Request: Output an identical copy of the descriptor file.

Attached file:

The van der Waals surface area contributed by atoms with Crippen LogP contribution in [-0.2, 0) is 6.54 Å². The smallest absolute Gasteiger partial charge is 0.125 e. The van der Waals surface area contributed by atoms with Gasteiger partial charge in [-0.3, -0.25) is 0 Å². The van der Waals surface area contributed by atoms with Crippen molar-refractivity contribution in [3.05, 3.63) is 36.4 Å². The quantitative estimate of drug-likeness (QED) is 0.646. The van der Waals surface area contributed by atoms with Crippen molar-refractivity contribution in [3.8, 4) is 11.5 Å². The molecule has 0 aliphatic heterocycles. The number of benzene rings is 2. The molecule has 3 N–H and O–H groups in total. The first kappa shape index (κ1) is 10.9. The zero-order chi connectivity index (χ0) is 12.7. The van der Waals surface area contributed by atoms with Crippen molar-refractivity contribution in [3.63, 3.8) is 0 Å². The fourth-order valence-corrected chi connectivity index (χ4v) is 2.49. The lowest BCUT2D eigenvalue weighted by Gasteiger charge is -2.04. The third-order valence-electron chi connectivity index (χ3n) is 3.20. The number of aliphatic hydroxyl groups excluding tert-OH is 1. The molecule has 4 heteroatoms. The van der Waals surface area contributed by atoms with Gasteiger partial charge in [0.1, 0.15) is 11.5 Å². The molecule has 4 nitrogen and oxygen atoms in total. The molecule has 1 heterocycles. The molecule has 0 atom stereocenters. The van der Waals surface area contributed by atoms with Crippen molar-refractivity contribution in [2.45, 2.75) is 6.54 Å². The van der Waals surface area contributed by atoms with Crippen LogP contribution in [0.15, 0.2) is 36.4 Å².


The van der Waals surface area contributed by atoms with Crippen LogP contribution in [-0.2, 0) is 6.54 Å². The smallest absolute Gasteiger partial charge is 0.125 e. The van der Waals surface area contributed by atoms with Gasteiger partial charge in [-0.3, -0.25) is 0 Å². The van der Waals surface area contributed by atoms with Crippen molar-refractivity contribution in [3.05, 3.63) is 36.4 Å². The quantitative estimate of drug-likeness (QED) is 0.646. The van der Waals surface area contributed by atoms with Crippen molar-refractivity contribution in [3.8, 4) is 11.5 Å². The molecule has 0 aliphatic heterocycles. The number of benzene rings is 2. The molecule has 3 N–H and O–H groups in total. The first kappa shape index (κ1) is 10.9. The zero-order chi connectivity index (χ0) is 12.7. The van der Waals surface area contributed by atoms with Crippen molar-refractivity contribution in [3.63, 3.8) is 0 Å². The fourth-order valence-corrected chi connectivity index (χ4v) is 2.49. The lowest BCUT2D eigenvalue weighted by Gasteiger charge is -2.04. The third-order valence-electron chi connectivity index (χ3n) is 3.20. The number of aliphatic hydroxyl groups excluding tert-OH is 1. The molecule has 4 heteroatoms. The van der Waals surface area contributed by atoms with Gasteiger partial charge in [0.1, 0.15) is 11.5 Å². The molecule has 4 nitrogen and oxygen atoms in total. The molecule has 1 heterocycles. The molecule has 0 atom stereocenters. The van der Waals surface area contributed by atoms with Crippen molar-refractivity contribution in [2.45, 2.75) is 6.54 Å². The van der Waals surface area contributed by atoms with Crippen LogP contribution in [0.15, 0.2) is 36.4 Å².